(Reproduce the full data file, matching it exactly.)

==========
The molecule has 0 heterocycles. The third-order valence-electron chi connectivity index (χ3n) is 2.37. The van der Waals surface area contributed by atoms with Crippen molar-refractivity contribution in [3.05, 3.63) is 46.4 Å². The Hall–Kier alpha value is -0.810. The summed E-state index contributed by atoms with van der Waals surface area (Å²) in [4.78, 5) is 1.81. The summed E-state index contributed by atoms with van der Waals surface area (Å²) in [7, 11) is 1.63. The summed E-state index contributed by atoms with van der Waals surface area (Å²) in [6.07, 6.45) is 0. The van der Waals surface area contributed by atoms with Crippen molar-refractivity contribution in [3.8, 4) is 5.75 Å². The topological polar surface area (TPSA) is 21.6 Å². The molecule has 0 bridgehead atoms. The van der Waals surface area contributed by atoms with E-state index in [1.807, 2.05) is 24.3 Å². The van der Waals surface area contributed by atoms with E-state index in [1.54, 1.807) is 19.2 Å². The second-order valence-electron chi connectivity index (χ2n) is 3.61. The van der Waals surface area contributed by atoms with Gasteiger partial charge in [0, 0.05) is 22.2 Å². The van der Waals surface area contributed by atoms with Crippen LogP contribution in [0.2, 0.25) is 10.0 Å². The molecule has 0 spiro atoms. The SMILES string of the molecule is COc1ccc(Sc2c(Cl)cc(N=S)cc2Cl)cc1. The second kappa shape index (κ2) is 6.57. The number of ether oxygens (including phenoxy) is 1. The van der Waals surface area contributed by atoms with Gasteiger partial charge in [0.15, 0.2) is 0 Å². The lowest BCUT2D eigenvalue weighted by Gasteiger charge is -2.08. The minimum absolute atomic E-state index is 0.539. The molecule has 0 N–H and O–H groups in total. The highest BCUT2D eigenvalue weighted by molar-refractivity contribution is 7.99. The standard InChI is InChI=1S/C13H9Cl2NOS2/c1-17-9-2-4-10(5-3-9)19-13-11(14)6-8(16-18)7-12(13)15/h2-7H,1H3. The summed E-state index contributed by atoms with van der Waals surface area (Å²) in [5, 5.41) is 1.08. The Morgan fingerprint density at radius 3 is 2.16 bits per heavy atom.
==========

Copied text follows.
The molecule has 0 heterocycles. The third-order valence-electron chi connectivity index (χ3n) is 2.37. The van der Waals surface area contributed by atoms with Crippen molar-refractivity contribution in [3.05, 3.63) is 46.4 Å². The Hall–Kier alpha value is -0.810. The summed E-state index contributed by atoms with van der Waals surface area (Å²) in [4.78, 5) is 1.81. The summed E-state index contributed by atoms with van der Waals surface area (Å²) in [7, 11) is 1.63. The summed E-state index contributed by atoms with van der Waals surface area (Å²) in [6.07, 6.45) is 0. The van der Waals surface area contributed by atoms with Crippen molar-refractivity contribution in [3.8, 4) is 5.75 Å². The topological polar surface area (TPSA) is 21.6 Å². The molecule has 0 bridgehead atoms. The van der Waals surface area contributed by atoms with E-state index in [1.807, 2.05) is 24.3 Å². The van der Waals surface area contributed by atoms with E-state index in [1.54, 1.807) is 19.2 Å². The second-order valence-electron chi connectivity index (χ2n) is 3.61. The van der Waals surface area contributed by atoms with Gasteiger partial charge in [0, 0.05) is 22.2 Å². The van der Waals surface area contributed by atoms with Crippen LogP contribution in [0.2, 0.25) is 10.0 Å². The molecule has 0 spiro atoms. The SMILES string of the molecule is COc1ccc(Sc2c(Cl)cc(N=S)cc2Cl)cc1. The second kappa shape index (κ2) is 6.57. The number of ether oxygens (including phenoxy) is 1. The van der Waals surface area contributed by atoms with Gasteiger partial charge in [0.15, 0.2) is 0 Å². The lowest BCUT2D eigenvalue weighted by Gasteiger charge is -2.08. The minimum absolute atomic E-state index is 0.539. The molecule has 0 N–H and O–H groups in total. The highest BCUT2D eigenvalue weighted by molar-refractivity contribution is 7.99. The standard InChI is InChI=1S/C13H9Cl2NOS2/c1-17-9-2-4-10(5-3-9)19-13-11(14)6-8(16-18)7-12(13)15/h2-7H,1H3. The summed E-state index contributed by atoms with van der Waals surface area (Å²) in [5, 5.41) is 1.08. The Morgan fingerprint density at radius 3 is 2.16 bits per heavy atom.